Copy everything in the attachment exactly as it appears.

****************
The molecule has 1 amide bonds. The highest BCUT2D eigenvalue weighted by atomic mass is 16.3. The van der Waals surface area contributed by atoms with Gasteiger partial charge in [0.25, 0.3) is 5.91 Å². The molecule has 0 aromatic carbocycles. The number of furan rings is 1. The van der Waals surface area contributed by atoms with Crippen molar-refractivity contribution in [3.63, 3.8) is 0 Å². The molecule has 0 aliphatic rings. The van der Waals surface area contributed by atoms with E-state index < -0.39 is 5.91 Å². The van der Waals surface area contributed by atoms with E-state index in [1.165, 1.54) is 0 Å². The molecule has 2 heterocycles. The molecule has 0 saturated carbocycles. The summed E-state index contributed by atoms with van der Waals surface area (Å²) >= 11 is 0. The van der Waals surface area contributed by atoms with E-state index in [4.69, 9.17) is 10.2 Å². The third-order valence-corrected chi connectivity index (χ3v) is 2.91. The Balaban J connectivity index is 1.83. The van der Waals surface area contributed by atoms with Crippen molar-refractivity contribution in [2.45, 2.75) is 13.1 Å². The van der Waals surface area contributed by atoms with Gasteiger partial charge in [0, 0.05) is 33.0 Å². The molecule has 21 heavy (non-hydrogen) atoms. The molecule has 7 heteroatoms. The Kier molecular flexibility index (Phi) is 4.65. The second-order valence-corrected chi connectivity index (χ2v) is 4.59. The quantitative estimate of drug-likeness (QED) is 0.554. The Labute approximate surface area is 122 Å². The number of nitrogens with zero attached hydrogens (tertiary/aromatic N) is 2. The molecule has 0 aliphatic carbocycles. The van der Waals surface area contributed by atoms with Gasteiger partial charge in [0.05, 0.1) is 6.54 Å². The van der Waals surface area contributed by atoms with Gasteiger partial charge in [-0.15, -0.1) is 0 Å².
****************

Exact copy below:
The molecule has 1 amide bonds. The highest BCUT2D eigenvalue weighted by atomic mass is 16.3. The van der Waals surface area contributed by atoms with Gasteiger partial charge in [0.25, 0.3) is 5.91 Å². The molecule has 0 aromatic carbocycles. The number of furan rings is 1. The van der Waals surface area contributed by atoms with Crippen molar-refractivity contribution in [3.63, 3.8) is 0 Å². The molecule has 0 aliphatic rings. The van der Waals surface area contributed by atoms with E-state index < -0.39 is 5.91 Å². The van der Waals surface area contributed by atoms with E-state index in [1.165, 1.54) is 0 Å². The molecule has 2 heterocycles. The molecule has 0 saturated carbocycles. The summed E-state index contributed by atoms with van der Waals surface area (Å²) >= 11 is 0. The van der Waals surface area contributed by atoms with E-state index in [4.69, 9.17) is 10.2 Å². The third-order valence-corrected chi connectivity index (χ3v) is 2.91. The Balaban J connectivity index is 1.83. The van der Waals surface area contributed by atoms with Crippen molar-refractivity contribution in [2.45, 2.75) is 13.1 Å². The van der Waals surface area contributed by atoms with Gasteiger partial charge in [0, 0.05) is 33.0 Å². The molecule has 21 heavy (non-hydrogen) atoms. The molecule has 7 heteroatoms. The Kier molecular flexibility index (Phi) is 4.65. The second-order valence-corrected chi connectivity index (χ2v) is 4.59. The quantitative estimate of drug-likeness (QED) is 0.554. The Labute approximate surface area is 122 Å². The number of nitrogens with zero attached hydrogens (tertiary/aromatic N) is 2. The molecule has 0 aliphatic carbocycles. The van der Waals surface area contributed by atoms with Gasteiger partial charge in [0.05, 0.1) is 6.54 Å². The van der Waals surface area contributed by atoms with Gasteiger partial charge in [-0.15, -0.1) is 0 Å².